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PATZCUARO MEXICO VACATION

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In Patzcuaro, Mexico, you can see a unique combination of Spanish and Purepecha Indian cultures. The picturesque town of 52,000 is located 45 minutes southwest of Morelia, in Michoacan State, and a four-hour drive west of Mexico City.

Purepecha Indian woman makes straw hats in Plaza Vasco de Quiroga.
Purepecha Indian woman makes straw hats
in Plaza Vasco de Quiroga.
Photo © Barb & Ron Kroll

Craftspeople combine Spanish techniques and Indian designs to produce beautiful textiles, ceramics and silver jewellery. At Plaza Vasco de Quiroga, also called Plaza Grande, we admired hand-woven straw hats, made by a Purepecha Indian woman.

There are more than 60 Purepecha villages surrounding Patzcuaro. Each specializes in different handicrafts.

Mexican folk art

Stores and stands around the shady plaza sell Purepecha arts and crafts: mandolins, carved from armadillo shells, vivid-blue, mustard-yellow and neon-green tablecloths, shiny copperware and hand-painted ceramics. In one shop, Enedina Castilla showed us her wooden statues of Saint Anthony.

The Purepechas (whom the Spaniards called Tarascans) developed western Mexico's most advanced pre-Hispanic civilization. Patzcuaro was founded in 1534, before the Spanish conquest. The town's red-and-white adobe architecture, with red doors and tiled roofs, reflects its Indian heritage as much as the indigenous handicrafts and festivals.

Enedina Castilla with wooden statue of Saint Anthony
Enedina Castilla with wooden statue of Saint Anthony
Photo © Barb & Ron Kroll

Visitors from around the world come to Patzcuaro on November 2 to witness Dia de los Muertes (Day of the Dead) festivities. Held on Isla Janitzio, an island in Lake Patzcuaro, the celebration features candlelight vigils at marigold-covered altars in cemeteries, folk dances and a parade of decorated canoes.

Patzcuaro hotel

Patzcuaro Lake is famous for pescado blanco (white fish), which fishermen traditionally caught in butterfly-shaped nets. We enjoyed the white fish at El Tarasco Restaurant in Posada de Don Vasco, a Best Western hotel in Patzcuaro.

Tarascan Soup, made from white beans and chipotle chiles, topped with fried tortilla strips and cheese, was equally delicious. To finish our meal, we tried another local specialty named after the Paricutin Volcano.

Located about 90 minutes west of Patzcuaro, Paricutin Volcano erupted from a flat cornfield in 1943. Within one year, it grew five stories high, hissing steam and hot ash.

Costumed musicians play guitar and fiddle in House of 11 Courtyards.
Costumed musicians play guitar and fiddle in House of 11 Courtyards.
Photo © Barb & Ron Kroll

Lava slowly flowed over its sides for eight more years, creating a lava field 25 square kilometers (nearly 10 square miles) in size, surrounding a cinder cone 424 meters (1,391 feet) high. Today, Paricutin Volcano is a dormant black cone. The Paricutin dessert, a mound of black and red raspberries, topped with sweetened condensed milk, resembles the volcano, complete with flowing lava.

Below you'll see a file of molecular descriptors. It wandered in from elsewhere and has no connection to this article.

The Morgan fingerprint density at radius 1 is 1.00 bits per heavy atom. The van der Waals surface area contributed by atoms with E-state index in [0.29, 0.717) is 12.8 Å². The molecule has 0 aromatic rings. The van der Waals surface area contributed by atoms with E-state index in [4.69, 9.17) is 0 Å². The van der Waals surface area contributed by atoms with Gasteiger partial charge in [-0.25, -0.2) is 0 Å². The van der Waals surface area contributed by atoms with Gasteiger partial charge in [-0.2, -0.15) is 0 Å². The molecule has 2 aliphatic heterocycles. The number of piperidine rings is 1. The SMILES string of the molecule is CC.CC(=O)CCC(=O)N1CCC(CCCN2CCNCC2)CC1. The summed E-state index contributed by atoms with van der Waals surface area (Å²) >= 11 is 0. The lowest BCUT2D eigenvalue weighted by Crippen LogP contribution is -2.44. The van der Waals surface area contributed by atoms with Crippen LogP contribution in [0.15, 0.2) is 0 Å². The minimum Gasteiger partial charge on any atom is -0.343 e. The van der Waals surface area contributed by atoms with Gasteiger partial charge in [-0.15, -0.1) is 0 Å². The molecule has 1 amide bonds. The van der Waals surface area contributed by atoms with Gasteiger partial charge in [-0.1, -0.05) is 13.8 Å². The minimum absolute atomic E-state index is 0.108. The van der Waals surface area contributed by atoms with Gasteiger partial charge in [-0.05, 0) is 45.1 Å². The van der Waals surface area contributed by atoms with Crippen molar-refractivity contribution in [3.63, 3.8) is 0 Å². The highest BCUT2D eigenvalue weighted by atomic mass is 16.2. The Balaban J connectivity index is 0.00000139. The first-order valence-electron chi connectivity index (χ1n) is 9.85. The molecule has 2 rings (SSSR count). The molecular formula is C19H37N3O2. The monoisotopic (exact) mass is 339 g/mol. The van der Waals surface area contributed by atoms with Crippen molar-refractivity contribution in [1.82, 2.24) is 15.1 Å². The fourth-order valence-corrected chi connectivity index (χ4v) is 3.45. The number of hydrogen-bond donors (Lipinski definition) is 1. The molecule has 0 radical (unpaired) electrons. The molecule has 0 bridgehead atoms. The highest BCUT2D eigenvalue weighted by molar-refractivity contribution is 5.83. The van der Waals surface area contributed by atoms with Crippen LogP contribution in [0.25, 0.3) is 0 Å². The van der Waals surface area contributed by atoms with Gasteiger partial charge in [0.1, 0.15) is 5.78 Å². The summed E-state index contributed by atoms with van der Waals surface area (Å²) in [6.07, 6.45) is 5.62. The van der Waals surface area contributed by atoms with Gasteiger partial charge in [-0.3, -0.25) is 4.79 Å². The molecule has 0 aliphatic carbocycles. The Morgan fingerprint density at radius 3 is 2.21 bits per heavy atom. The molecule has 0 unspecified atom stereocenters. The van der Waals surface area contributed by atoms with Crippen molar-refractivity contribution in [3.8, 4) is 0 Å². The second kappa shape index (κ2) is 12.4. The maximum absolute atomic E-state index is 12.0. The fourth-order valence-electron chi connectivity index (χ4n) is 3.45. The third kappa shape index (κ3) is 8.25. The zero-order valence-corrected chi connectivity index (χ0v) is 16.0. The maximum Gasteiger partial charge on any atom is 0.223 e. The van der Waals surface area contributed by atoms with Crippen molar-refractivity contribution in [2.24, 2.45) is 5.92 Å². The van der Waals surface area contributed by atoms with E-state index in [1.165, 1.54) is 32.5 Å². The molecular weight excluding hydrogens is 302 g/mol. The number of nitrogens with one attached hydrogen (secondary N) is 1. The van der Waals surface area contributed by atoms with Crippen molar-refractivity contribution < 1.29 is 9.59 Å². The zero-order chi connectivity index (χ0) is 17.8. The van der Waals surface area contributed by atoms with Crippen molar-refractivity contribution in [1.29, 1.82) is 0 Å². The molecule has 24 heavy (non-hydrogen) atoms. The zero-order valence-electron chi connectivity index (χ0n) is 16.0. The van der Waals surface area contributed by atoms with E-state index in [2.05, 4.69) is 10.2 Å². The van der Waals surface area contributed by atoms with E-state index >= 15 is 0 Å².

We wore off the calories by strolling along cobbled streets, viewing Patzcuaro's attractions, including the 16th-century adobe La Compania Church, also called the Templo de la Compania de Jesus (Temple of the Company of Jesus).

Mexican folk dance

Lively music lured us into the Casa de los Once Patios (House of Eleven Courtyards), located between Jose Maria Cos and Ensenanza. The guitarist and fiddlers accompanied two dancers, dressed as old men with white hair, pink face masks, ribboned sombreros and beautifully embroidered white clothing.

Dance of Los Viejitos (Old Men) with musicians
Dance of Los Viejitos (Old Men) with musicians
Photo © Barb & Ron Kroll

As the musicians played faster, the men danced more rapidly, stomping their shoes and canes on the flat stone tiles. The Danza de los Viejitos (Dance of the Old Men) satirizes old Spanish men who sat and smoked, while active Indian men fished, collected wood and danced.

Patzcuaro's former Dominican Convent also houses numerous artisan shops. In the Casa de las Artesanias de Michoacan, we watched Beatrice Ortega carefully highlight a flower on a lacquered plate with glue. She then applied gold leaf to the painted area, pressing it down with cotton. After hours of painstaking labour, gilding flower after flower, her lacquered plate was a dazzling work of art.

Next door, a craftsman used a massive wooden loom to weave a blanket in bright yellow, green, blue and red. Although the technique was Spanish, the colors were Purepecha Indian.

Weaving blanket on a loom
Weaving blanket on a loom
Photo © Barb & Ron Kroll

Near the Basilica of Nuestra Senora de la Salud (Our Lady of Health Basilica), the Museo de Artes e Industrias Populares (Museum of Popular Arts and Industries) showcases arts and crafts. Vendors in the Plaza Gertrudis Bocanegra market sell Purepecha handicrafts for reasonable prices.

Patzcuaro weather

Because Patzcuaro is 2,175 meters (7,130 feet) above sea level, days are warm, but evenings and nights are cold. Rainfall is most likely between June and September.

You can get to Patzcuaro by car and bus. Drive to Patzcuaro from Mexico City on the mostly-toll Autopista Siglo XXI. Driving time from Mexico City to Patzcuaro is about eight hours. You can also drive from Morelia and Uruapan, which have airports closer to Patzcuaro.

Buses run daily from Morelia, Uruapan and Mexico City to Patzcuaro.


TRAVEL INFORMATION

Mexico Tourism Board: www.visitmexico.com

More things to see & do in Mexico's colonial cities:

San Miguelito Restaurant Morelia

Queretaro Mexico Vacation

Guanajuato Holiday

San Miguel de Allende Mexico Trip

Mexican Candy Shops, Markets and Dulcerias